Esthesiometer


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esthesiometer

[es‚thē·zē′äm·əd·ər]
(engineering)
An instrument used to measure tactile sensibility by determining the distance by which two points pressed against the skin must be separated in order that they be felt as separate. Also spelled aesthesiometer.
McGraw-Hill Dictionary of Scientific & Technical Terms, 6E, Copyright © 2003 by The McGraw-Hill Companies, Inc.
The following article is from The Great Soviet Encyclopedia (1979). It might be outdated or ideologically biased.

Esthesiometer

 

an instrument for determining tactile sensibility. The esthesiometer permits investigation of stimulus thresholds for pressure, touch, vibration, heat, and cold. The instrument applies increasing or decreasing amounts of irritation to a specific area of the skin, a mucous membrane, or a cornea and alters the action time of an irritant or the distance between two irritants. Modern esthesiometers also regulate the rate of variation in the intensity of an irritant.

The Great Soviet Encyclopedia, 3rd Edition (1970-1979). © 2010 The Gale Group, Inc. All rights reserved.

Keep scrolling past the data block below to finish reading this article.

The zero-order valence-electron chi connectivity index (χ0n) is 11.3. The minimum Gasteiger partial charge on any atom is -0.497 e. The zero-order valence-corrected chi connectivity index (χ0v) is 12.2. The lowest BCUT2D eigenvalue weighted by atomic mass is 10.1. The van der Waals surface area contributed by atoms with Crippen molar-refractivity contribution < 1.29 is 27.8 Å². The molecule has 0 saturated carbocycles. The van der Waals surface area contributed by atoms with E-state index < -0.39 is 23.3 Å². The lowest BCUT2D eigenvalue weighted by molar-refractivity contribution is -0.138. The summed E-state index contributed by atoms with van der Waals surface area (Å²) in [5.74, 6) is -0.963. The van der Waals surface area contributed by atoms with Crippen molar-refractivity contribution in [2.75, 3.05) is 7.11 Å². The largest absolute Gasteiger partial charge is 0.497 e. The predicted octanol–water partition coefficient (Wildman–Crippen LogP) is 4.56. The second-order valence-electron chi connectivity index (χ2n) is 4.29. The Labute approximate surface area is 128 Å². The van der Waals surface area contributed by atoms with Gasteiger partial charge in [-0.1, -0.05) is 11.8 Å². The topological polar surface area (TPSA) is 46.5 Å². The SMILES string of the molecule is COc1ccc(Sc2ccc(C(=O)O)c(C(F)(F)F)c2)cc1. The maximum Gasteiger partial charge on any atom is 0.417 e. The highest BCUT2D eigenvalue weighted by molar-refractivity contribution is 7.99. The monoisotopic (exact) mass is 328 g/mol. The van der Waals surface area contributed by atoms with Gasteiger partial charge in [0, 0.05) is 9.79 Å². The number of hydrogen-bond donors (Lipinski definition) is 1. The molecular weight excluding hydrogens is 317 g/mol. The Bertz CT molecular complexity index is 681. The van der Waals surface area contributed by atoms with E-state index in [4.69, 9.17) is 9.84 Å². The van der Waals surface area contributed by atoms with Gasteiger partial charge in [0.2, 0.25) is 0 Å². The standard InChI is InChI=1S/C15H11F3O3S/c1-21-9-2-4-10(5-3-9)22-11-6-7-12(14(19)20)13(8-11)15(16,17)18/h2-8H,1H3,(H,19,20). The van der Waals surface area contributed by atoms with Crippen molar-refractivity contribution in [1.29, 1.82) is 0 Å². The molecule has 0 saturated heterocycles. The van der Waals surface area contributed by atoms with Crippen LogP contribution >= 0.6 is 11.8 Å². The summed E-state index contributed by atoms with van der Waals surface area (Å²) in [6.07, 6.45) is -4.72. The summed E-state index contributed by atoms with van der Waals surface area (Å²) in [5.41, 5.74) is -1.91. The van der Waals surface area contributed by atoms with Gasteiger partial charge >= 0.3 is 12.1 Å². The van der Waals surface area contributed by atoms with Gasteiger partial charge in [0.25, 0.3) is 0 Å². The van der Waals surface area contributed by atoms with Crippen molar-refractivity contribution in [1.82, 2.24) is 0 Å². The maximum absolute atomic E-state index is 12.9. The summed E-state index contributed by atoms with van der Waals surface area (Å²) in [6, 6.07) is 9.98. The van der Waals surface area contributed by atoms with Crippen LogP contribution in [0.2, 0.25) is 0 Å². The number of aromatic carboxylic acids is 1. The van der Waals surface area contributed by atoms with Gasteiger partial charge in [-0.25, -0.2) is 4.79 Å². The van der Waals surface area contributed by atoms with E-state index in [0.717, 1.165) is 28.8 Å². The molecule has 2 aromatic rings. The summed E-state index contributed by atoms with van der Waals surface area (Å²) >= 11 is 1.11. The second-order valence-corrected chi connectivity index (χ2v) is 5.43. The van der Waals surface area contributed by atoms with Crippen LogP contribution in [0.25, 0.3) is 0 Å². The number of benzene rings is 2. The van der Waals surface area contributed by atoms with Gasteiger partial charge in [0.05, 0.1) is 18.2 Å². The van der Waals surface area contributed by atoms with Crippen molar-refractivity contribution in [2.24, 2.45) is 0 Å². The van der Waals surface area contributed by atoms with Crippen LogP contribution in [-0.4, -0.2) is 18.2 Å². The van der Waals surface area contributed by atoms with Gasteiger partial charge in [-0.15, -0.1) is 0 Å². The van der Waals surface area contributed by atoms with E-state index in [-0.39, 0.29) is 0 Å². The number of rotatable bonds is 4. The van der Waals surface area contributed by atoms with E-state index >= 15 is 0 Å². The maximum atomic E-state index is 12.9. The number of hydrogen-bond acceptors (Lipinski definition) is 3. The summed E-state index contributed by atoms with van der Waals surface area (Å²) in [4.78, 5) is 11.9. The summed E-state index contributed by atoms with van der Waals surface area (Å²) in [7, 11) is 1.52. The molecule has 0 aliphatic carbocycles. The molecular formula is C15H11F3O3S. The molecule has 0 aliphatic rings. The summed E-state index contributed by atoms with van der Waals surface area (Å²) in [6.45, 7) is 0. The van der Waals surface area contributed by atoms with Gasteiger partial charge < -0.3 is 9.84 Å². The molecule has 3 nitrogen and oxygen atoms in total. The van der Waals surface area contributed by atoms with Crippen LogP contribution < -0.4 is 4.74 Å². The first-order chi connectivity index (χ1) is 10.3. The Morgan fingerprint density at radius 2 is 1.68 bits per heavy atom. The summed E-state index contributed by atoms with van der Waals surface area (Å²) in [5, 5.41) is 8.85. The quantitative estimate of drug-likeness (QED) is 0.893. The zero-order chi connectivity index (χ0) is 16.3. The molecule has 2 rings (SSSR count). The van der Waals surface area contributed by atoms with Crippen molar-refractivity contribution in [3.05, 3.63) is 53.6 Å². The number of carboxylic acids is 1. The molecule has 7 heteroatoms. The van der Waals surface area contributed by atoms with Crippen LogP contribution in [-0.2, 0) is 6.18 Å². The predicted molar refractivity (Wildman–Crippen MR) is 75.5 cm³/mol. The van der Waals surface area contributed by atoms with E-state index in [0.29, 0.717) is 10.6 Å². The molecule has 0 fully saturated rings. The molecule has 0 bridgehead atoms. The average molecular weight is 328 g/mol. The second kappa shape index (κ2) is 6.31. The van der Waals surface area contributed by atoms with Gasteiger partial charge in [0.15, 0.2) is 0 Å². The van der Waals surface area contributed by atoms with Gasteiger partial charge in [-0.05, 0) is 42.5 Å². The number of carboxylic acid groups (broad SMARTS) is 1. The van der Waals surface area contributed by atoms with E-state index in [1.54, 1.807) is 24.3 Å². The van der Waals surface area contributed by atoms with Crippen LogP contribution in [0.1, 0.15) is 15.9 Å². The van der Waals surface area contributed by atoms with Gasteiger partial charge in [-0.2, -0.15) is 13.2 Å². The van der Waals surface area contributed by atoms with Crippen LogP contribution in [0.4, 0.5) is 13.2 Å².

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Corneal touch threshold (CTT) was measured in the right eye of each horse in the nasal, ventral, dorsal and temporal regions, approximately 2mm from the limbus, and in the center of the cornea, using a Cochet-Bonnet esthesiometer (Luneau Ophthalmologie, Chartres Cedex, France) (Figure 1).
As such, the following signs and symptoms were clinically and qualitatively assessed: loss of sensitivity (evaluated with an esthesiometer), lymphadenopathy, arthralgia, nerve pain, edema, weight loss, neural thickening, fever, malaise, myalgia, orchitis, paresthesia, hyperesthesia, and nasal and visual complaints.
Historically, touch sensitivity of the ocular surface has been measured using a von Frey and later Cochet-Bonnet esthesiometer (Figure 2) [19], where a mechanical stimulus is delivered using hair or nylon filaments of variable diameter and length.
(64) evaluated 94 cases to determine whether DSEPs, biothesiometer, or the Semmes-Weinstein esthesiometer had higher sensitivity for detecting lumbar radiculopathies.
Stanley Hall dripped spirit of camphor into her mouth, causing blisters to form on her lips and tongue, and bruised her arm with an esthesiometer that tested for the sensation of pressure and resulted in the loss of the use of her hand for several days.
Touch threshold can be quantified by the Semmes-Weinstein monofilament pressure esthesiometer, (25) although an engineering analysis (26) of this device revealed that it has several limitations.